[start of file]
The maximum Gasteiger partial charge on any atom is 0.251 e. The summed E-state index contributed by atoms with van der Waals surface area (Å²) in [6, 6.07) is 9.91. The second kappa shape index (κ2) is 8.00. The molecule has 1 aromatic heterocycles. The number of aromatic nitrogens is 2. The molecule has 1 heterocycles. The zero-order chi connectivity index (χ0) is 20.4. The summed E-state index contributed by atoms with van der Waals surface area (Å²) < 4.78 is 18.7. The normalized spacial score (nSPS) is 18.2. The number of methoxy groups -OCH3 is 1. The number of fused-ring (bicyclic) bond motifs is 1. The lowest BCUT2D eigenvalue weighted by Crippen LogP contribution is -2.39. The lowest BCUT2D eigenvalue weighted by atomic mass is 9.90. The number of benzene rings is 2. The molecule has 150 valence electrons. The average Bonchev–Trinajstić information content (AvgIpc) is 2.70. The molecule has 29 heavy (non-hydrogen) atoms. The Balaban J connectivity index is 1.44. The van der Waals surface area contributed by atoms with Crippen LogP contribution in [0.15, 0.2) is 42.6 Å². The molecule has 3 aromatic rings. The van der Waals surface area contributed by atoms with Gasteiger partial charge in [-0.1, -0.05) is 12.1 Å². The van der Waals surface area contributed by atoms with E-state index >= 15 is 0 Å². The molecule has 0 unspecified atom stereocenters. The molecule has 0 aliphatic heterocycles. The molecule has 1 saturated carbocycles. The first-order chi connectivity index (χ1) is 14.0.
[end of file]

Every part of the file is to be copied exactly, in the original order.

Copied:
The maximum Gasteiger partial charge on any atom is 0.251 e. The summed E-state index contributed by atoms with van der Waals surface area (Å²) in [6, 6.07) is 9.91. The second kappa shape index (κ2) is 8.00. The molecule has 1 aromatic heterocycles. The number of aromatic nitrogens is 2. The molecule has 1 heterocycles. The zero-order chi connectivity index (χ0) is 20.4. The summed E-state index contributed by atoms with van der Waals surface area (Å²) < 4.78 is 18.7. The normalized spacial score (nSPS) is 18.2. The number of methoxy groups -OCH3 is 1. The number of fused-ring (bicyclic) bond motifs is 1. The lowest BCUT2D eigenvalue weighted by Crippen LogP contribution is -2.39. The lowest BCUT2D eigenvalue weighted by atomic mass is 9.90. The number of benzene rings is 2. The molecule has 150 valence electrons. The average Bonchev–Trinajstić information content (AvgIpc) is 2.70. The molecule has 29 heavy (non-hydrogen) atoms. The Balaban J connectivity index is 1.44. The van der Waals surface area contributed by atoms with Crippen LogP contribution in [0.15, 0.2) is 42.6 Å². The molecule has 3 aromatic rings. The van der Waals surface area contributed by atoms with Gasteiger partial charge in [-0.1, -0.05) is 12.1 Å². The van der Waals surface area contributed by atoms with E-state index >= 15 is 0 Å². The molecule has 0 unspecified atom stereocenters. The molecule has 0 aliphatic heterocycles. The molecule has 1 saturated carbocycles. The first-order chi connectivity index (χ1) is 14.0.